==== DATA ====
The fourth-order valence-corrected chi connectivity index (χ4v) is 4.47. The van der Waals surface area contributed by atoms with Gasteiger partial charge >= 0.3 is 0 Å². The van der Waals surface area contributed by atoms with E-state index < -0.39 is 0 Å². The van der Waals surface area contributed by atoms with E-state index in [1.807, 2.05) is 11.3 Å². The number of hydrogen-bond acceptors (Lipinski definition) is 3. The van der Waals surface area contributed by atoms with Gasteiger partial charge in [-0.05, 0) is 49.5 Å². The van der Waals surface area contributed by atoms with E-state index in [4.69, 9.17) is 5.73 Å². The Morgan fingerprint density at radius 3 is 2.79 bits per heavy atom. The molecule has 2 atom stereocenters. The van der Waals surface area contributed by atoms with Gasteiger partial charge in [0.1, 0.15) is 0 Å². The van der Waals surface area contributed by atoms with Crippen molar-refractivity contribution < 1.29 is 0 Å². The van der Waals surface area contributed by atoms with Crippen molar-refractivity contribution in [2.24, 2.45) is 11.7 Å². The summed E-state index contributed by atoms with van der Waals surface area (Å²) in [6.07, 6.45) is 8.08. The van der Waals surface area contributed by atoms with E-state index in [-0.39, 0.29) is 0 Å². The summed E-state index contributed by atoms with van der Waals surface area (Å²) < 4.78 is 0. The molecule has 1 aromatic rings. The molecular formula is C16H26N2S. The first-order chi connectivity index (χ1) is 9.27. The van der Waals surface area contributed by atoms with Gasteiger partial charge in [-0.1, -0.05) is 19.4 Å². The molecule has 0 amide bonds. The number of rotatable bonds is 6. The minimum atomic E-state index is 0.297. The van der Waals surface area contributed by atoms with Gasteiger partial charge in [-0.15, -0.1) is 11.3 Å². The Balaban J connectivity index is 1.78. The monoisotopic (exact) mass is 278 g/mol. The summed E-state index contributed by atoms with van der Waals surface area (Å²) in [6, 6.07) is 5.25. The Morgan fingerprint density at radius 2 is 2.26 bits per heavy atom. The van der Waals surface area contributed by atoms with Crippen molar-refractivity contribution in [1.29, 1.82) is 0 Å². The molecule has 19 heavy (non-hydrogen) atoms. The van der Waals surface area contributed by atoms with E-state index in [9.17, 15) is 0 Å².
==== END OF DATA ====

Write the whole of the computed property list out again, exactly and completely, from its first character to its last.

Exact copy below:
The fourth-order valence-corrected chi connectivity index (χ4v) is 4.47. The van der Waals surface area contributed by atoms with Gasteiger partial charge >= 0.3 is 0 Å². The van der Waals surface area contributed by atoms with E-state index < -0.39 is 0 Å². The van der Waals surface area contributed by atoms with E-state index in [1.807, 2.05) is 11.3 Å². The number of hydrogen-bond acceptors (Lipinski definition) is 3. The van der Waals surface area contributed by atoms with Gasteiger partial charge in [-0.05, 0) is 49.5 Å². The van der Waals surface area contributed by atoms with E-state index in [4.69, 9.17) is 5.73 Å². The Morgan fingerprint density at radius 3 is 2.79 bits per heavy atom. The molecule has 2 atom stereocenters. The van der Waals surface area contributed by atoms with Gasteiger partial charge in [0.1, 0.15) is 0 Å². The van der Waals surface area contributed by atoms with Crippen molar-refractivity contribution < 1.29 is 0 Å². The van der Waals surface area contributed by atoms with Crippen molar-refractivity contribution in [2.24, 2.45) is 11.7 Å². The summed E-state index contributed by atoms with van der Waals surface area (Å²) in [6.07, 6.45) is 8.08. The van der Waals surface area contributed by atoms with E-state index in [-0.39, 0.29) is 0 Å². The summed E-state index contributed by atoms with van der Waals surface area (Å²) < 4.78 is 0. The molecule has 1 aromatic rings. The molecular formula is C16H26N2S. The first-order chi connectivity index (χ1) is 9.27. The van der Waals surface area contributed by atoms with Gasteiger partial charge in [-0.1, -0.05) is 19.4 Å². The molecule has 0 amide bonds. The number of rotatable bonds is 6. The minimum atomic E-state index is 0.297. The van der Waals surface area contributed by atoms with Gasteiger partial charge in [-0.15, -0.1) is 11.3 Å². The Balaban J connectivity index is 1.78. The monoisotopic (exact) mass is 278 g/mol. The summed E-state index contributed by atoms with van der Waals surface area (Å²) in [6, 6.07) is 5.25. The Morgan fingerprint density at radius 2 is 2.26 bits per heavy atom. The van der Waals surface area contributed by atoms with Crippen molar-refractivity contribution in [1.29, 1.82) is 0 Å². The molecule has 19 heavy (non-hydrogen) atoms. The van der Waals surface area contributed by atoms with E-state index in [9.17, 15) is 0 Å².